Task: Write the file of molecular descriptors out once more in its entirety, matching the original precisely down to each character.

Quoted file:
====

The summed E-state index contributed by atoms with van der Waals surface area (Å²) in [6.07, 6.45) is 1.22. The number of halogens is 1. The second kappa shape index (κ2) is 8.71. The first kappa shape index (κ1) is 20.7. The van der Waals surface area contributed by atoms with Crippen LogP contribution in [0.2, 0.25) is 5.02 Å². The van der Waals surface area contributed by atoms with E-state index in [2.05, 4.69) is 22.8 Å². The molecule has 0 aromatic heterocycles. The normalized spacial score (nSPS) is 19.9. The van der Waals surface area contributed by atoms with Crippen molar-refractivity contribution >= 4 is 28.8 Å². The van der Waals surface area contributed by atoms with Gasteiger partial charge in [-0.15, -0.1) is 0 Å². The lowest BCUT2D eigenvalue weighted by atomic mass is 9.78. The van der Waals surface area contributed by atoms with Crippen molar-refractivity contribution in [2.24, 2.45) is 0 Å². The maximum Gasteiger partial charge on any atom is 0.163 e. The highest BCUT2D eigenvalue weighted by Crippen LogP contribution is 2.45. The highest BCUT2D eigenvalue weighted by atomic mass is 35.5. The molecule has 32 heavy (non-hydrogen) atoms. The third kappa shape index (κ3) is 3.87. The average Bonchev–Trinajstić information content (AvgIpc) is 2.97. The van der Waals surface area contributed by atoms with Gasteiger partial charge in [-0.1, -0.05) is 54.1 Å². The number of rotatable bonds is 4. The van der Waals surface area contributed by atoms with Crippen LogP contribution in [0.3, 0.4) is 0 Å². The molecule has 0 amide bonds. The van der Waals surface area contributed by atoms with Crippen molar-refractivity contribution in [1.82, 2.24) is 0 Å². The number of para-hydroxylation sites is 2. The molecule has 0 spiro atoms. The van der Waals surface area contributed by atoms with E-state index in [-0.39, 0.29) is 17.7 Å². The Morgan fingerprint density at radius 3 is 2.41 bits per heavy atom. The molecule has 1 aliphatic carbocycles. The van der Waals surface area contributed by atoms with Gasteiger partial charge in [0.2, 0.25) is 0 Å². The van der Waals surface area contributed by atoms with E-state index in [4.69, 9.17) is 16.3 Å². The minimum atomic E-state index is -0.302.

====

The summed E-state index contributed by atoms with van der Waals surface area (Å²) in [6.07, 6.45) is 1.22. The number of halogens is 1. The second kappa shape index (κ2) is 8.71. The first kappa shape index (κ1) is 20.7. The van der Waals surface area contributed by atoms with Crippen LogP contribution in [0.2, 0.25) is 5.02 Å². The van der Waals surface area contributed by atoms with E-state index in [2.05, 4.69) is 22.8 Å². The molecule has 0 aromatic heterocycles. The normalized spacial score (nSPS) is 19.9. The van der Waals surface area contributed by atoms with Crippen molar-refractivity contribution >= 4 is 28.8 Å². The van der Waals surface area contributed by atoms with Gasteiger partial charge in [-0.15, -0.1) is 0 Å². The lowest BCUT2D eigenvalue weighted by atomic mass is 9.78. The van der Waals surface area contributed by atoms with Crippen molar-refractivity contribution in [2.24, 2.45) is 0 Å². The maximum Gasteiger partial charge on any atom is 0.163 e. The highest BCUT2D eigenvalue weighted by Crippen LogP contribution is 2.45. The highest BCUT2D eigenvalue weighted by atomic mass is 35.5. The molecule has 32 heavy (non-hydrogen) atoms. The third kappa shape index (κ3) is 3.87. The average Bonchev–Trinajstić information content (AvgIpc) is 2.97. The van der Waals surface area contributed by atoms with Gasteiger partial charge in [-0.1, -0.05) is 54.1 Å². The number of rotatable bonds is 4. The van der Waals surface area contributed by atoms with Crippen LogP contribution in [0.3, 0.4) is 0 Å². The molecule has 0 amide bonds. The van der Waals surface area contributed by atoms with Crippen molar-refractivity contribution in [1.82, 2.24) is 0 Å². The number of para-hydroxylation sites is 2. The molecule has 0 spiro atoms. The van der Waals surface area contributed by atoms with E-state index in [-0.39, 0.29) is 17.7 Å². The Morgan fingerprint density at radius 3 is 2.41 bits per heavy atom. The molecule has 1 aliphatic carbocycles. The van der Waals surface area contributed by atoms with Gasteiger partial charge in [0.2, 0.25) is 0 Å². The van der Waals surface area contributed by atoms with E-state index in [4.69, 9.17) is 16.3 Å². The minimum atomic E-state index is -0.302.